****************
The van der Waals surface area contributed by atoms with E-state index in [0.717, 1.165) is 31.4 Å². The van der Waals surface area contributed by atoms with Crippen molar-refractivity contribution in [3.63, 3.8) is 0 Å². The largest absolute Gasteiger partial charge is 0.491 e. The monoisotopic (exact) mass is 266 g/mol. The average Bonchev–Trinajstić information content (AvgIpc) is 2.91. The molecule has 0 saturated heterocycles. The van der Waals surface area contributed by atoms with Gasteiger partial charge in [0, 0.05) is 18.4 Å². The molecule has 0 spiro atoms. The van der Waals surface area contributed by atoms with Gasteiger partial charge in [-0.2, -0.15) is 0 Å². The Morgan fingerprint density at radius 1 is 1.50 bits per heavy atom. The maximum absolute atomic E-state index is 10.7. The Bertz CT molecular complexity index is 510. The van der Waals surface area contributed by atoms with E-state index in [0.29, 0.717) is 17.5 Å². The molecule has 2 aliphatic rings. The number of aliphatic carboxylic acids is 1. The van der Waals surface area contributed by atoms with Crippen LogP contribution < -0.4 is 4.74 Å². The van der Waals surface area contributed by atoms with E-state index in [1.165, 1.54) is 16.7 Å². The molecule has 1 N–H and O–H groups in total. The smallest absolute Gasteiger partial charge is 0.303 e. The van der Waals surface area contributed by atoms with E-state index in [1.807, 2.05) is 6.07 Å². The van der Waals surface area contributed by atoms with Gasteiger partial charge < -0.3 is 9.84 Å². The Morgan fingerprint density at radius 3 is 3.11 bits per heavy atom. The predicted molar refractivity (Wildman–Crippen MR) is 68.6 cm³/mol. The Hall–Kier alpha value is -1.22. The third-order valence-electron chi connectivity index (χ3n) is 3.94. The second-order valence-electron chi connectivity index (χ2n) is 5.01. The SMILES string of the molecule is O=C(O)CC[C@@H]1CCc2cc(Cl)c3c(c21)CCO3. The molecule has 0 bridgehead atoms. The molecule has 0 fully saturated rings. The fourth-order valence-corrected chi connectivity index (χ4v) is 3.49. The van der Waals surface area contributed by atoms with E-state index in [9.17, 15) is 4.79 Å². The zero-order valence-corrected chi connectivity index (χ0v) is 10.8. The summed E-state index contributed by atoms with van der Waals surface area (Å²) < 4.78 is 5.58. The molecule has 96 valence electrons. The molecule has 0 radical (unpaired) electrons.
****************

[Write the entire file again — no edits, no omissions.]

The van der Waals surface area contributed by atoms with E-state index in [0.717, 1.165) is 31.4 Å². The van der Waals surface area contributed by atoms with Crippen molar-refractivity contribution in [3.63, 3.8) is 0 Å². The largest absolute Gasteiger partial charge is 0.491 e. The monoisotopic (exact) mass is 266 g/mol. The average Bonchev–Trinajstić information content (AvgIpc) is 2.91. The molecule has 0 saturated heterocycles. The van der Waals surface area contributed by atoms with Gasteiger partial charge in [0, 0.05) is 18.4 Å². The molecule has 0 spiro atoms. The van der Waals surface area contributed by atoms with Gasteiger partial charge in [-0.2, -0.15) is 0 Å². The Morgan fingerprint density at radius 1 is 1.50 bits per heavy atom. The maximum absolute atomic E-state index is 10.7. The Bertz CT molecular complexity index is 510. The van der Waals surface area contributed by atoms with E-state index in [0.29, 0.717) is 17.5 Å². The molecule has 2 aliphatic rings. The number of aliphatic carboxylic acids is 1. The van der Waals surface area contributed by atoms with Crippen LogP contribution < -0.4 is 4.74 Å². The van der Waals surface area contributed by atoms with E-state index in [1.165, 1.54) is 16.7 Å². The molecule has 1 N–H and O–H groups in total. The smallest absolute Gasteiger partial charge is 0.303 e. The van der Waals surface area contributed by atoms with E-state index in [1.807, 2.05) is 6.07 Å². The van der Waals surface area contributed by atoms with Gasteiger partial charge < -0.3 is 9.84 Å². The Morgan fingerprint density at radius 3 is 3.11 bits per heavy atom. The predicted molar refractivity (Wildman–Crippen MR) is 68.6 cm³/mol. The Hall–Kier alpha value is -1.22. The third-order valence-electron chi connectivity index (χ3n) is 3.94. The second-order valence-electron chi connectivity index (χ2n) is 5.01. The SMILES string of the molecule is O=C(O)CC[C@@H]1CCc2cc(Cl)c3c(c21)CCO3. The molecule has 0 bridgehead atoms. The molecule has 0 fully saturated rings. The fourth-order valence-corrected chi connectivity index (χ4v) is 3.49. The van der Waals surface area contributed by atoms with E-state index in [9.17, 15) is 4.79 Å². The zero-order valence-corrected chi connectivity index (χ0v) is 10.8. The summed E-state index contributed by atoms with van der Waals surface area (Å²) < 4.78 is 5.58. The molecule has 96 valence electrons. The molecule has 0 radical (unpaired) electrons.